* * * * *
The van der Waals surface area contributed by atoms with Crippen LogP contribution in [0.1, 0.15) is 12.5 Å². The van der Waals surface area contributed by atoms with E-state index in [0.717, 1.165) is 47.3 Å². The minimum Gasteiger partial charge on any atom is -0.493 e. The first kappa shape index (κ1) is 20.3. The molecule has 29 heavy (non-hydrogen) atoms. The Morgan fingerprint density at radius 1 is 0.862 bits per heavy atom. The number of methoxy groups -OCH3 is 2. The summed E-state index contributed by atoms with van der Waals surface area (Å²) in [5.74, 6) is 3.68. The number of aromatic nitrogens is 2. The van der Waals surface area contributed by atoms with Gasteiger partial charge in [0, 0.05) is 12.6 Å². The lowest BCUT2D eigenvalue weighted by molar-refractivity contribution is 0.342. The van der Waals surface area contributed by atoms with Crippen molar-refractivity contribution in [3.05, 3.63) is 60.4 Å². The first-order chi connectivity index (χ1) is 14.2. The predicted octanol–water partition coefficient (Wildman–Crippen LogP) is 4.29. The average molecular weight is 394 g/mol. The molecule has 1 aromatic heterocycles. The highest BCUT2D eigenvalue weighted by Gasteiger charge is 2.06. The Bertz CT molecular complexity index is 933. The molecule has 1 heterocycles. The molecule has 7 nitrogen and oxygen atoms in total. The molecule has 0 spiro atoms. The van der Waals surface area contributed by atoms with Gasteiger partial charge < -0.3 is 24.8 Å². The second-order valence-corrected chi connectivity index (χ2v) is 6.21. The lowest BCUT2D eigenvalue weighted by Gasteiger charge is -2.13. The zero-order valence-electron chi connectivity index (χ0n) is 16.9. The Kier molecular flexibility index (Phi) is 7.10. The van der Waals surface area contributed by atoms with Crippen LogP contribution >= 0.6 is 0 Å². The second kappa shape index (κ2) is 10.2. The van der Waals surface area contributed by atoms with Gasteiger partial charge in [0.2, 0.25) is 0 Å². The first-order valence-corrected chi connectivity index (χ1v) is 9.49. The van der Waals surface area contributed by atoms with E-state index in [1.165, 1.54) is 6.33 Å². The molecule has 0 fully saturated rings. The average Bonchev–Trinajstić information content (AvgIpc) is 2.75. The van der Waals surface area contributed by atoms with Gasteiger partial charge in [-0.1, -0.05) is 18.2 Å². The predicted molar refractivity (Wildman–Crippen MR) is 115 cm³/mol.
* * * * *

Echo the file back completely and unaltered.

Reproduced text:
The van der Waals surface area contributed by atoms with Crippen LogP contribution in [0.1, 0.15) is 12.5 Å². The van der Waals surface area contributed by atoms with E-state index in [0.717, 1.165) is 47.3 Å². The minimum Gasteiger partial charge on any atom is -0.493 e. The first kappa shape index (κ1) is 20.3. The molecule has 29 heavy (non-hydrogen) atoms. The Morgan fingerprint density at radius 1 is 0.862 bits per heavy atom. The number of methoxy groups -OCH3 is 2. The summed E-state index contributed by atoms with van der Waals surface area (Å²) in [5.74, 6) is 3.68. The number of aromatic nitrogens is 2. The van der Waals surface area contributed by atoms with Gasteiger partial charge in [0, 0.05) is 12.6 Å². The lowest BCUT2D eigenvalue weighted by molar-refractivity contribution is 0.342. The van der Waals surface area contributed by atoms with Crippen molar-refractivity contribution in [3.05, 3.63) is 60.4 Å². The first-order chi connectivity index (χ1) is 14.2. The predicted octanol–water partition coefficient (Wildman–Crippen LogP) is 4.29. The average molecular weight is 394 g/mol. The molecule has 1 aromatic heterocycles. The highest BCUT2D eigenvalue weighted by Gasteiger charge is 2.06. The Bertz CT molecular complexity index is 933. The molecule has 1 heterocycles. The molecule has 7 nitrogen and oxygen atoms in total. The molecule has 0 spiro atoms. The van der Waals surface area contributed by atoms with Gasteiger partial charge < -0.3 is 24.8 Å². The second-order valence-corrected chi connectivity index (χ2v) is 6.21. The lowest BCUT2D eigenvalue weighted by Gasteiger charge is -2.13. The zero-order valence-electron chi connectivity index (χ0n) is 16.9. The Kier molecular flexibility index (Phi) is 7.10. The van der Waals surface area contributed by atoms with Crippen LogP contribution >= 0.6 is 0 Å². The second kappa shape index (κ2) is 10.2. The van der Waals surface area contributed by atoms with Gasteiger partial charge in [0.2, 0.25) is 0 Å². The first-order valence-corrected chi connectivity index (χ1v) is 9.49. The van der Waals surface area contributed by atoms with E-state index in [1.165, 1.54) is 6.33 Å². The molecule has 0 fully saturated rings. The average Bonchev–Trinajstić information content (AvgIpc) is 2.75. The van der Waals surface area contributed by atoms with Gasteiger partial charge in [-0.1, -0.05) is 18.2 Å². The predicted molar refractivity (Wildman–Crippen MR) is 115 cm³/mol.